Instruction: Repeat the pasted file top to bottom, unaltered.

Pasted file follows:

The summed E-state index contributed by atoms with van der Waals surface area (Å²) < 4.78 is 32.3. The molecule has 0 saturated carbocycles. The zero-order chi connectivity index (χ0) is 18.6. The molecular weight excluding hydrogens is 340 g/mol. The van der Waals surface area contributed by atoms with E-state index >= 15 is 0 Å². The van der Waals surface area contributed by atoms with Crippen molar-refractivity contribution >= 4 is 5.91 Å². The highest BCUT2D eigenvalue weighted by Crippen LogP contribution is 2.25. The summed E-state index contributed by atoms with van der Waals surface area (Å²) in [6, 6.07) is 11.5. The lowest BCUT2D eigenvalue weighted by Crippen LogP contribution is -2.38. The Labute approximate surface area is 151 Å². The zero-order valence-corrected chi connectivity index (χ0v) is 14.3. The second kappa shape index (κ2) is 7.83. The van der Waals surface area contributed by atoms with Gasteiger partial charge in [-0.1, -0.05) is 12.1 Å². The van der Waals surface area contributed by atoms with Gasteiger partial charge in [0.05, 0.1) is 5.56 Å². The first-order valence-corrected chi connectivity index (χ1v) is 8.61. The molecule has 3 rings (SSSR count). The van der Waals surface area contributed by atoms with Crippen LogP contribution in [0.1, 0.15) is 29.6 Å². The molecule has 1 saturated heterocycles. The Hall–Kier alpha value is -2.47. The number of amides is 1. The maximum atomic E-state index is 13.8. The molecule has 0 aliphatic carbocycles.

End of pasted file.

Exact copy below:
The summed E-state index contributed by atoms with van der Waals surface area (Å²) < 4.78 is 32.3. The molecule has 0 saturated carbocycles. The zero-order chi connectivity index (χ0) is 18.6. The molecular weight excluding hydrogens is 340 g/mol. The van der Waals surface area contributed by atoms with E-state index >= 15 is 0 Å². The van der Waals surface area contributed by atoms with Crippen molar-refractivity contribution >= 4 is 5.91 Å². The highest BCUT2D eigenvalue weighted by Crippen LogP contribution is 2.25. The summed E-state index contributed by atoms with van der Waals surface area (Å²) in [6, 6.07) is 11.5. The lowest BCUT2D eigenvalue weighted by Crippen LogP contribution is -2.38. The Labute approximate surface area is 151 Å². The zero-order valence-corrected chi connectivity index (χ0v) is 14.3. The second kappa shape index (κ2) is 7.83. The van der Waals surface area contributed by atoms with Gasteiger partial charge in [-0.1, -0.05) is 12.1 Å². The van der Waals surface area contributed by atoms with Gasteiger partial charge in [0.05, 0.1) is 5.56 Å². The first-order valence-corrected chi connectivity index (χ1v) is 8.61. The molecule has 3 rings (SSSR count). The van der Waals surface area contributed by atoms with Crippen LogP contribution in [0.1, 0.15) is 29.6 Å². The molecule has 1 saturated heterocycles. The Hall–Kier alpha value is -2.47. The number of amides is 1. The maximum atomic E-state index is 13.8. The molecule has 0 aliphatic carbocycles.